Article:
And without doubt, the hands-down best Waffles in town – are actually located out of town. Just steps from the Grote Markt in nearby Bruges, Lizzie’s Wafels have conquered the hot, dimpled vanilla biscuit market. After years of being pestered by insistent tourists demanding waffles, Lizzie finally relented and took the popular all-day breakfast snack to a higher level. Serving nearly 150 super-sized crispy waffles per day with all the obvious (and some less obvious) toppings, Lizzie also created Chocolate “Roses”, which are peach-sized chocolate blooms in three flavors that are lowered into scalding milk for the most decadently wonderful melted hot-chocolate delight the world has ever tasted.





Hot Chocolate "Rose" - Lizzie's Wafels, Bruges

Hot Chocolate “Rose” – Lizzie’s Wafels, Bruges


Locanda Verde review

Locanda Verde -

By definition, a “Locanda” is an inn or guest-house, somewhere you can either eat or spend the night. The thing is, even though Andrew Carmellini’s sedate, sophisticated yet utterly sumptuous taverna Locanda Verde is located right inside Robert De Niro’s Greenwich Hotel, if push came to shove and I needed to bed down for a few hours after having gorged myself on “cicchetti” (small plates brimming with delectables), I would much rather do it right there on the marble counter, surrounded by some of the most dependably delicious house-made pastas and a bevy of full-bodied Barolo’s.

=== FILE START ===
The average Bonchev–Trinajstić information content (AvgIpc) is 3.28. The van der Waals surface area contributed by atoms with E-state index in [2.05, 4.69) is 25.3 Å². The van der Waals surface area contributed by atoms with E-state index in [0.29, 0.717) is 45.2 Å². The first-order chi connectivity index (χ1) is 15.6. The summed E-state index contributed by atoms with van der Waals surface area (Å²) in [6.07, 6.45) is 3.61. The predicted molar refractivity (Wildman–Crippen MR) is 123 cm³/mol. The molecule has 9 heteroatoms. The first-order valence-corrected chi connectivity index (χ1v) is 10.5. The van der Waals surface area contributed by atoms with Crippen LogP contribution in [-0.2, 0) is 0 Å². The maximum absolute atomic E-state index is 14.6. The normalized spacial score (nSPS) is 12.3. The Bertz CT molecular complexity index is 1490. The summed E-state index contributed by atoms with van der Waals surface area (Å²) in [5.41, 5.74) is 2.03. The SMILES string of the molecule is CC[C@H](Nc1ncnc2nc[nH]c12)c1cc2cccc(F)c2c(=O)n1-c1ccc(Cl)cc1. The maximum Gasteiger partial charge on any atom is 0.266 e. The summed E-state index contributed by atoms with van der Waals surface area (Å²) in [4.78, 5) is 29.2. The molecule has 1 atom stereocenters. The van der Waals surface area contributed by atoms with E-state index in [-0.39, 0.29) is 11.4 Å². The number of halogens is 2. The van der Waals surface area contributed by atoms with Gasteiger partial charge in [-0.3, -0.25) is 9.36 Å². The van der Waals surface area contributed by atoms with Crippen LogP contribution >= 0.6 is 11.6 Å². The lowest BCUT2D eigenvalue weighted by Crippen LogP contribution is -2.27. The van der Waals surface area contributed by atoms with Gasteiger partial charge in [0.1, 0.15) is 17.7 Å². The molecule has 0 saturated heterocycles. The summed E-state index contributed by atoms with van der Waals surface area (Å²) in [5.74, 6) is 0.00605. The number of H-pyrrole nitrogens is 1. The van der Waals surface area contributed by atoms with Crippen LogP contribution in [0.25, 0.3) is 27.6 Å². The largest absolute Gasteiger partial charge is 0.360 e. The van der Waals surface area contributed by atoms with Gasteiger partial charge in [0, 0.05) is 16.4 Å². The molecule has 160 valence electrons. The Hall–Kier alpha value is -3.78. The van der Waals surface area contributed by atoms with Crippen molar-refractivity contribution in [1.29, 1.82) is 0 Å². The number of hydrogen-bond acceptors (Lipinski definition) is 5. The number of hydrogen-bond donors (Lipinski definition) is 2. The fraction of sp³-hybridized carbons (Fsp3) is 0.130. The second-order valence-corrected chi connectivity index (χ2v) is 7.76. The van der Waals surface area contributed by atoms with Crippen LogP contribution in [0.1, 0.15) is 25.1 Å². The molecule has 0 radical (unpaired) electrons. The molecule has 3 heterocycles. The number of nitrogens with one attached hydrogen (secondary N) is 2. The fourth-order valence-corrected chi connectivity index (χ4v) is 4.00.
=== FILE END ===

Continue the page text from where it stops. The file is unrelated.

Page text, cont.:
The L-shaped space at this Tribeca favorite is enormously welcoming with intermittent wine-racks partitioning the various dining areas. The only aspect that might be considered somewhat pretentious, are a certain species of diner who believe this to be a ripe sighting-ground for the likes of Hugh Jackman or Susan Sarandon. But trust me, the real stars are all on the menu. It’s all about Carmellini’s devotion to recreating an always-satisfying, urban Italian experience – regardless of whether you have only been here once, or one-hundred-and-once. His ingredient simplicity and restraint from over-fancying traditional dishes is what continues to make this a tough table to secure.